"We're still at war, Plissken. We need him alive."

"I don't give a fuck about your war... or your president."

Posts Tagged ‘Ji-Tu Cumbuka’

Top of the Heap

Wednesday, September 9th, 2020

Christopher St. John was a stage actor and member of the Actor’s Studio who had been in FOR LOVE OF IVY and HOT PANTS HOLIDAY and then was up for the title role in SHAFT. He didn’t get it, obviously – instead he played the supporting role of the militant Ben Buford. But that was enough to inspire him to invest his money in this independent starring/writing/directing/producing vehicle with ads billing him as “Christopher St. John, whom you last saw in SHAFT.”

Because of that connection, and because it’s a 1972 movie dealing with the Black experience, with some guns and a soundtrack by J.J. Johnson, it is sometimes lumped in with Blaxploitation. It’s not that at all. Frankly I prefer movies where the exploitable elements are more prominent, but that’s obviously not what St. John was interested in, and that should be acknowledged. This is an arty, experimental and political work that reminds me much more of Jules Dassin’s UP TIGHT (co-written by Ruby Dee), Melvin Van Peebles’ SWEET SWEETBACK’S BAADASSSSS SONG and Bill Gunn’s GANJA & HESS than SHAFT or SUPER FLY. It’s more about an impressionistic depiction of societal sickness than, you know, traditional entertainment. For what that’s worth. (read the rest of this shit…)

Volunteers

Monday, August 17th, 2020

August 16, 1985

VOLUNTEERS is a Summer of 1985 comedy that takes place in 1962 – about the same time Bobby Fontana died in THE HEAVENLY KID, when George and Lorraine McFly must’ve been a few years out of college. But it doesn’t really offer much commentary or even nostalgia for the era – the period detail is so understated (or half-assed) I thought for a bit that the JFK/Castro/Ed Sullivan/“Blue Moon” montage at the beginning was just a fun history leading up to the Peace Corps. I don’t know, maybe it was the ‘80s Tom Hanks hair that prevented me from being transported through time.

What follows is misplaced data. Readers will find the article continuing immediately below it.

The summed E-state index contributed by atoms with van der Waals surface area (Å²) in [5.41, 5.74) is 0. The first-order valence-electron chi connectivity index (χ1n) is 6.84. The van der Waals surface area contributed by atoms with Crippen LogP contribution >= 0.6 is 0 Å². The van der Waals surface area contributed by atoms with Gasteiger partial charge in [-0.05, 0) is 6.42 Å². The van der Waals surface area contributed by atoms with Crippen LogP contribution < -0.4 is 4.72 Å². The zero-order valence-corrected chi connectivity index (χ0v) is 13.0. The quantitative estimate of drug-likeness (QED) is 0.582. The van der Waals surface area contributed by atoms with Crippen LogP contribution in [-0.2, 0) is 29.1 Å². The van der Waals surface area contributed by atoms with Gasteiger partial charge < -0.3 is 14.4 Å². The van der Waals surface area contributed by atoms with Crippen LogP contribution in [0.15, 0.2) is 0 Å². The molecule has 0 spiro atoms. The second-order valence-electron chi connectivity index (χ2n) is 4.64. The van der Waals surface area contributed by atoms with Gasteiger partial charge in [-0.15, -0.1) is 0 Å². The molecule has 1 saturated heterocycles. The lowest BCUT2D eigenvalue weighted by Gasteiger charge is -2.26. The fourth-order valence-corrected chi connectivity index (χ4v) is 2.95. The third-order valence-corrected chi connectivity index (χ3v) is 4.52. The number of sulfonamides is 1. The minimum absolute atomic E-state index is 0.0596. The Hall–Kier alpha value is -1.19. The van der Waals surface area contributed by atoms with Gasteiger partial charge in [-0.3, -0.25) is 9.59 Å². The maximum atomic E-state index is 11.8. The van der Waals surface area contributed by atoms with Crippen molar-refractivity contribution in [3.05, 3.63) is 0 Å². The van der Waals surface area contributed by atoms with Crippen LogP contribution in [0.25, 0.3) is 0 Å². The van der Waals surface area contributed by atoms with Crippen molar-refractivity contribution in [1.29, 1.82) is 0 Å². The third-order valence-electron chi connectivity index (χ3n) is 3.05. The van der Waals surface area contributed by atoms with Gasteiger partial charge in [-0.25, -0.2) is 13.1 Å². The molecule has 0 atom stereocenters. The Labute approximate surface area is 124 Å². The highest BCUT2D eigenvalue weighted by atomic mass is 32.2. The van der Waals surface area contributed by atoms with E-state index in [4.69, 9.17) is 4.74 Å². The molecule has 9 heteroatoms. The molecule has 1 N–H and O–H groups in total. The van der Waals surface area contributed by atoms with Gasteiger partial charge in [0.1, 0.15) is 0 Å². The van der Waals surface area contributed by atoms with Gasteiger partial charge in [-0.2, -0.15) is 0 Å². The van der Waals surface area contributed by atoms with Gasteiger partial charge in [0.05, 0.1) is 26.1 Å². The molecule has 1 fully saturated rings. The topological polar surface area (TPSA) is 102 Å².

This is the fifth Hanks film, the fourth where he’s the star, and the second of the summer (I skipped THE MAN WITH ONE RED SHOE, released in July). It’s different from what we expect from him now, because he plays a total asshole. He’s Lawrence Bourne III, entitled rich jerk pursuing his hobby of high stakes gambling as he’s about to graduate from Yale. He’s introduced in a card game staring down five older Black men, meant to be scary in the same way as Steve James and friends in the Kandy Bar scene of WEIRD SCIENCE, but he’s not going to bond with them. (read the rest of this shit…)